The Remotely Operated Vehicle (ROV) Daksh is designed and developed by the Defence Research & Development Organisation for the Indian Army. Image courtesy of Jjamwal.
The Remotely Operated Vehicle (ROV) Daksh can climb stairs and navigate through narrow corridors. Image courtesy of Mehrrunissa.
The primary role of the Remotely Operated Vehicle (ROV) Daksh is to defuse improvised explosive devices (IEDs).

Daksh is an electrically powered remotely operated vehicle (ROV) designed and developed by the Indian state-owned Defence Research and Development Organisation (DRDO) at the Research and Development Establishment (Engineers), Pune, India.

Primarily designed to recover improvised explosive devices (IEDs), ROV Daksh can safely locate, handle and destroy all types of hazardous objects. Daksh serves bomb disposal units (BDU) of the army, police and paramilitary forces in handling IEDs and other hazardous materials.

The DRDO transferred its ROV technology for production at Dynalog, Theta Controls and Bharat Electronics.

In 2010, the Indian Army placed a limited-series-production order for 20 Daksh vehicles after extensive trials, testing and acceptance. The first batch of five ROV Daksh was delivered to the Indian Army in December 2011. The ROV was inducted by the Pune City Police Department, India in October 2018.

In January 2017, DRDO announced the development of two robots in the Daksh series, namely Daksh Mini and Daksh Scout.

ROV Daksh main features The remotely operated vehicle is based on a motorised pan-tilt platform. It can be remotely controlled from a range of 500m. The vehicle’s manipulator arm can handle hazardous objects of up to 20kg from 2.5m and 9kg from a 4m distance.

Daksh can climb stairs and negotiates steep slopes. The solid rubber wheels of Daksh can withstand blast impacts. The vehicle can tow suspected platforms and operate continuously for three hours once fully recharged.

ROV Daksh is equipped with multiple cameras, IED handling equipment, nuclear biological chemical (NBC) reconnaissance systems, a master control station (MCS) and a shotgun. The ROV Daksh and MCS are transported by a specially designed carrier vehicle.

IED handling equipment of the remotely operated vehicle

The major task carried out by ROV Daksh is IED handling. The IED handling equipment scans, handles and removes hazardous objects.

The water jet disrupter fitted on the vehicle can safely diffuse IEDs. The vehicle can lift, drag and tow suspected objects away from the area.

The onboard X-ray unit scans horizontal and vertical planes. The unit is equipped with real-time imaging facility with zoom in / out and multiple auto snapshot creation facility. The image processing software allows the users to alter brightness, contrast, sharpness, blurring, negation and mirror settings.

NBC reconnaissance systems

Daksh is equipped with a radiation measurement and automatic control unit (RADMAC) and portable gas chromatograph (PGC) to monitor the contamination level in NBC affected surroundings.

The RADMAC measures neutron dose and INR dose. It can detect X and Gamma rays from 60keV to 2MeV and is equipped with multiple detectors for gamma dose and gamma flash. The dedicated sensor element can detect radiation leaks.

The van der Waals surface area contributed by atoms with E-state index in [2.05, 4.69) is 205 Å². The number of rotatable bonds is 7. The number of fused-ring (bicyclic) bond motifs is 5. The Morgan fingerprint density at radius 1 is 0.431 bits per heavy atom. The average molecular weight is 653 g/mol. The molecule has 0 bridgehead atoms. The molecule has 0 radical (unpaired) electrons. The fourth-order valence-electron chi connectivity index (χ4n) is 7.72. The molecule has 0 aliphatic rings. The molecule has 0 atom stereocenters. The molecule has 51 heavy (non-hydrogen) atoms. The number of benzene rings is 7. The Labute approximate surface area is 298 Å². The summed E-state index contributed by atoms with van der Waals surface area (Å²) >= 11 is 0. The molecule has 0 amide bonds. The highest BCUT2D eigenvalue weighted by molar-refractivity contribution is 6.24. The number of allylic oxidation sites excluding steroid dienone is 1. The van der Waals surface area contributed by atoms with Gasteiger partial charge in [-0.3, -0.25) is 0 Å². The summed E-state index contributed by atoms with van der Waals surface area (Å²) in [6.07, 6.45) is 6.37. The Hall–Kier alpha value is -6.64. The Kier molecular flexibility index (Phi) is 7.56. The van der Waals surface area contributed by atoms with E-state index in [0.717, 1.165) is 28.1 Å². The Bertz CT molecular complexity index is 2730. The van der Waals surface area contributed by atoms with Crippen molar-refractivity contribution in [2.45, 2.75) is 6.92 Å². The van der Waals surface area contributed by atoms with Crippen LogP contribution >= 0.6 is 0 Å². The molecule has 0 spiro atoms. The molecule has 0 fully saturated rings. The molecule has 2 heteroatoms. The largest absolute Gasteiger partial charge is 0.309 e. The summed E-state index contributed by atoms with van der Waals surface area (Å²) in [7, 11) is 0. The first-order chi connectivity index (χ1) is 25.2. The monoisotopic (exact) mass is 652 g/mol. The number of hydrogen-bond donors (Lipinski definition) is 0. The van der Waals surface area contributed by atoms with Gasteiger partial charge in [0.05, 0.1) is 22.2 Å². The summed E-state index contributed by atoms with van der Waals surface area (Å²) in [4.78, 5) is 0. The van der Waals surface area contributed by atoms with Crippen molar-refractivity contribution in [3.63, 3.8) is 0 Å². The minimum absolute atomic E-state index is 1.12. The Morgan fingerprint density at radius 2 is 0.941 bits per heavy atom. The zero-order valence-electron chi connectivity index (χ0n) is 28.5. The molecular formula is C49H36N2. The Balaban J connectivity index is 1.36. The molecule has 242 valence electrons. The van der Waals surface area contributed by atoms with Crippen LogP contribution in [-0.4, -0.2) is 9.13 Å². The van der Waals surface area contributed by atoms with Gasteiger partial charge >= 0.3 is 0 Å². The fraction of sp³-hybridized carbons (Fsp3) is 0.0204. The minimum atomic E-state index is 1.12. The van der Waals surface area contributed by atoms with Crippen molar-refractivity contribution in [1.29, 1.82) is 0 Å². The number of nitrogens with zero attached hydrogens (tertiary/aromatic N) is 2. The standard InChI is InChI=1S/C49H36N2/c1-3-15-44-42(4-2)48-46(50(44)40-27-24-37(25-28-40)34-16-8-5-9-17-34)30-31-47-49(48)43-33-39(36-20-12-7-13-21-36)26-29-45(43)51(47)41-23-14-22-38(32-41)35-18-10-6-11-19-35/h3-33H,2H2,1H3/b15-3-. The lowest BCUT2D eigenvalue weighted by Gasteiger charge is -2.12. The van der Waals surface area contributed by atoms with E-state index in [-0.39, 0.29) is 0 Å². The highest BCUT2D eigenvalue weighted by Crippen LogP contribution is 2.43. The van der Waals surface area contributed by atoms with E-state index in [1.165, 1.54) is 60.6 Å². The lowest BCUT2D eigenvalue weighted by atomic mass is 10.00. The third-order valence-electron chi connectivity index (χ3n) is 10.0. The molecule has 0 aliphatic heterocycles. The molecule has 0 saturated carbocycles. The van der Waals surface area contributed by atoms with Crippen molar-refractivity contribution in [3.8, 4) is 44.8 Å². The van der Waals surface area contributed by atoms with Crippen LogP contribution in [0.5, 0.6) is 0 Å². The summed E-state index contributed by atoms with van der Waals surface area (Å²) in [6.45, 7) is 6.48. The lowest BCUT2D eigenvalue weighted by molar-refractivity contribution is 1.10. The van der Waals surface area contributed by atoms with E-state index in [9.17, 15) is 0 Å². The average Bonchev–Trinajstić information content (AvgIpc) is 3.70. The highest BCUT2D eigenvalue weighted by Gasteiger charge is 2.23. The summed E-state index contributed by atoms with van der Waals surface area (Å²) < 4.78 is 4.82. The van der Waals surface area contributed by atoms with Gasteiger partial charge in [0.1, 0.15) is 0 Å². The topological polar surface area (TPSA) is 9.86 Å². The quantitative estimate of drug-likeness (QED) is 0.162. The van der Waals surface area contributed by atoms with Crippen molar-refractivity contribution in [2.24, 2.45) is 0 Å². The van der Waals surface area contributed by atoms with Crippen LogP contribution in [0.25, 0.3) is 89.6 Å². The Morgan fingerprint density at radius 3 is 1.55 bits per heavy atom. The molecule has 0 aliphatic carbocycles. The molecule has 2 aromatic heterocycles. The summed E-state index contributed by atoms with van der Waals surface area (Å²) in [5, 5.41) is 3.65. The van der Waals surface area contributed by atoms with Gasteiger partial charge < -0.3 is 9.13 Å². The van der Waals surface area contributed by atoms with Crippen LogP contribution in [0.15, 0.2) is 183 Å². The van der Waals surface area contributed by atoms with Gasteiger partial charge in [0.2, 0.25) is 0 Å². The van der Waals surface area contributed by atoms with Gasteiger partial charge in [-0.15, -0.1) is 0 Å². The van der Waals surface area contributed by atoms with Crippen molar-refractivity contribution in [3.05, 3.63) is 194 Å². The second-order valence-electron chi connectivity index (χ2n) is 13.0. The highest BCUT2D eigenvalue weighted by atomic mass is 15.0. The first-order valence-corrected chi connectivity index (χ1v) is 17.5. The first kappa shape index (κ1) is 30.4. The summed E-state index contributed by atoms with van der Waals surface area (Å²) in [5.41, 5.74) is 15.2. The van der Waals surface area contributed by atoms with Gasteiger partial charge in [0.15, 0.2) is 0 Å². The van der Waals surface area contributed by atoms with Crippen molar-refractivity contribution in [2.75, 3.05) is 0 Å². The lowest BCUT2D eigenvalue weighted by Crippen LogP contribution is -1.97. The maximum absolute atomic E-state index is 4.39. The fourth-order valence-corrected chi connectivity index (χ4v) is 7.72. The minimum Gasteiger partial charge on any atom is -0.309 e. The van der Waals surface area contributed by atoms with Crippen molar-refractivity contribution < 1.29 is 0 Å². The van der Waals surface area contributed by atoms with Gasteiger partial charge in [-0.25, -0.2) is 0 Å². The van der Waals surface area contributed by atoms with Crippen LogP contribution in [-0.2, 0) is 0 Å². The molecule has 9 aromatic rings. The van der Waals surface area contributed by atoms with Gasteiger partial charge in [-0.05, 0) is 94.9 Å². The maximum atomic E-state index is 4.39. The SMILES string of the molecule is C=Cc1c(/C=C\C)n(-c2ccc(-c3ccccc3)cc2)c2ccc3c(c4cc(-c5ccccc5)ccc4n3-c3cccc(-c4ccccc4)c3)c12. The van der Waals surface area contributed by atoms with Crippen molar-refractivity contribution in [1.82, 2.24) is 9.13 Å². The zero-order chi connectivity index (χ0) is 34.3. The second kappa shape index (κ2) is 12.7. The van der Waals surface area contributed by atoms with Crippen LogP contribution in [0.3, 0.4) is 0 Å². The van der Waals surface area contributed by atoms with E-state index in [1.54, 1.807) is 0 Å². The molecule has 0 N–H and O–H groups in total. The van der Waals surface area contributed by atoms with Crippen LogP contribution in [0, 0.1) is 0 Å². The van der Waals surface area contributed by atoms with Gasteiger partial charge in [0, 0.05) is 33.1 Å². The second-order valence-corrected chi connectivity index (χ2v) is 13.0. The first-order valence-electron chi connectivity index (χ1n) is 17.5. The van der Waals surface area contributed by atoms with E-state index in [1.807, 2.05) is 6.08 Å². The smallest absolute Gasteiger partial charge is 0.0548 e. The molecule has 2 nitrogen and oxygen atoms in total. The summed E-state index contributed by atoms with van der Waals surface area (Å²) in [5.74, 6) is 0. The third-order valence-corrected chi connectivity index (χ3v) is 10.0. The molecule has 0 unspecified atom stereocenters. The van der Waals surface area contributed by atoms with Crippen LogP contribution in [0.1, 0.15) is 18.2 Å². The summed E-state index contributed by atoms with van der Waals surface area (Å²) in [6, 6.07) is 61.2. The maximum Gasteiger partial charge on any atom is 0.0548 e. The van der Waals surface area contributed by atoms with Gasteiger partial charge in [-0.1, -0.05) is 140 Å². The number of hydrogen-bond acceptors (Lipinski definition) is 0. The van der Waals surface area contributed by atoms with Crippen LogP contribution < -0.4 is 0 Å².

PGC detects the presence of gas and the concentration levels. It displays the results in numeric as well as graphical format. The unit includes a dot matrix printer.

It has a user programmable library of gases with their features, to enable quick detection and determination of contamination levels. PGC unit is also provided with user definable alarm settings and auto peak detection and reporting features.

Master control station (MCS) of the Indian Army’s ROV

The ROV Daksh can be remotely controlled by a single operator using the MCS. The control station has a user friendly interface and advanced controls for managing the multiple operations of Daksh.

The wheeled, trolley-based independently-powered system delivers high mobility in the field. The onboard modern communication systems allow command and control as well as image transmission between Daksh and MCS.

The membrane keypad, touch-screen and joysticks on the MCS allow the operator to run and control the ROV with ease. The touchscreen simultaneously displays four camera inputs with full screen option.

Carrier vehicle

The carrier vehicle is specially designed to carry Daksh, MCS, bomb disposal stores and crew for hazardous disposal operations.

It has air-conditioned compartment with soft interiors. A separate compartment is provided for equipment storage and space is available for bomb disposal stores.

A six-bay lockable rifle rack accommodates weapons of the crew. Either side of the vehicle is provided with rifle port holes for self defence.

The vehicle is also equipped with a refrigerator, foldable ramp, 1KVA generator, battery charger, global positioning system (GPS) and rear view display system.

The vehicle meets the requirements of the bomb disposal units of the armed forces.

Daksh ROV variants

Daksh Mini is fitted with six-axis telescopic manipulator arm with high resolution cameras. It is operated using battery and weighs less than 100kg.

Daksh Scout remotely operated vehicle is controlled from portable operator console with the help of RF. It is capable carrying out silent surveillance both during the day and night.